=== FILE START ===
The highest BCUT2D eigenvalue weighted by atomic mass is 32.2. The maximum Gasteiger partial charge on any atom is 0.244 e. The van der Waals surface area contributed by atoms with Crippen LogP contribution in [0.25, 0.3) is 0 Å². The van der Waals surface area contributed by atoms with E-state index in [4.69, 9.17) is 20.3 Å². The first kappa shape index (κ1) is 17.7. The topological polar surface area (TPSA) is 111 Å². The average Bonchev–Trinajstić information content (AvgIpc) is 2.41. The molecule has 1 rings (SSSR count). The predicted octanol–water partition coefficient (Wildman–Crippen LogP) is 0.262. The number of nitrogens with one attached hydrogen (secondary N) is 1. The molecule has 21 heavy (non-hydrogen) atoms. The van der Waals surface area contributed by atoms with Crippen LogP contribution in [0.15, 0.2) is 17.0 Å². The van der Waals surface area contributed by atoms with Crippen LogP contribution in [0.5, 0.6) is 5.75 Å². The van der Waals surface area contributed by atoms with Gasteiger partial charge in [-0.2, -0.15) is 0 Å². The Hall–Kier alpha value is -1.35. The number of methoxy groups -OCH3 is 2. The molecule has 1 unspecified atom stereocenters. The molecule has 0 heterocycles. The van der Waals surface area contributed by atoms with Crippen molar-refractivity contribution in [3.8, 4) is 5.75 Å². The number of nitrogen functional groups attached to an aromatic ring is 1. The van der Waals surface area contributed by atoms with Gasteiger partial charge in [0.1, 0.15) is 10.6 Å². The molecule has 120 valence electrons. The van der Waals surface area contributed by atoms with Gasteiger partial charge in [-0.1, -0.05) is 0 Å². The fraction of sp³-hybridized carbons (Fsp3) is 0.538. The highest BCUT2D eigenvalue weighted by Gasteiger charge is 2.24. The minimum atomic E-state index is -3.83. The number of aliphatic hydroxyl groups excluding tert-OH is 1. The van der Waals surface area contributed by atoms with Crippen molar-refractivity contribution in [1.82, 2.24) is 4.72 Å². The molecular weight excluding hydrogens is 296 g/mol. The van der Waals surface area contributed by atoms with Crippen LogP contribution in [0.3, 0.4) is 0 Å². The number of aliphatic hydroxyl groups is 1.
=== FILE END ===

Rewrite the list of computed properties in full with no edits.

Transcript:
The highest BCUT2D eigenvalue weighted by atomic mass is 32.2. The maximum Gasteiger partial charge on any atom is 0.244 e. The van der Waals surface area contributed by atoms with Crippen LogP contribution in [0.25, 0.3) is 0 Å². The van der Waals surface area contributed by atoms with E-state index in [4.69, 9.17) is 20.3 Å². The first kappa shape index (κ1) is 17.7. The topological polar surface area (TPSA) is 111 Å². The average Bonchev–Trinajstić information content (AvgIpc) is 2.41. The molecule has 1 rings (SSSR count). The predicted octanol–water partition coefficient (Wildman–Crippen LogP) is 0.262. The number of nitrogens with one attached hydrogen (secondary N) is 1. The molecule has 21 heavy (non-hydrogen) atoms. The van der Waals surface area contributed by atoms with Crippen LogP contribution in [0.15, 0.2) is 17.0 Å². The van der Waals surface area contributed by atoms with Crippen LogP contribution in [0.5, 0.6) is 5.75 Å². The van der Waals surface area contributed by atoms with Gasteiger partial charge in [-0.2, -0.15) is 0 Å². The Hall–Kier alpha value is -1.35. The number of methoxy groups -OCH3 is 2. The molecule has 1 unspecified atom stereocenters. The molecule has 0 heterocycles. The van der Waals surface area contributed by atoms with Crippen molar-refractivity contribution in [3.8, 4) is 5.75 Å². The number of nitrogen functional groups attached to an aromatic ring is 1. The van der Waals surface area contributed by atoms with Gasteiger partial charge in [0.1, 0.15) is 10.6 Å². The molecule has 120 valence electrons. The van der Waals surface area contributed by atoms with Gasteiger partial charge in [-0.1, -0.05) is 0 Å². The fraction of sp³-hybridized carbons (Fsp3) is 0.538. The highest BCUT2D eigenvalue weighted by Gasteiger charge is 2.24. The minimum atomic E-state index is -3.83. The number of aliphatic hydroxyl groups excluding tert-OH is 1. The van der Waals surface area contributed by atoms with Crippen molar-refractivity contribution in [1.82, 2.24) is 4.72 Å². The molecular weight excluding hydrogens is 296 g/mol. The van der Waals surface area contributed by atoms with Crippen LogP contribution in [0.3, 0.4) is 0 Å². The number of aliphatic hydroxyl groups is 1.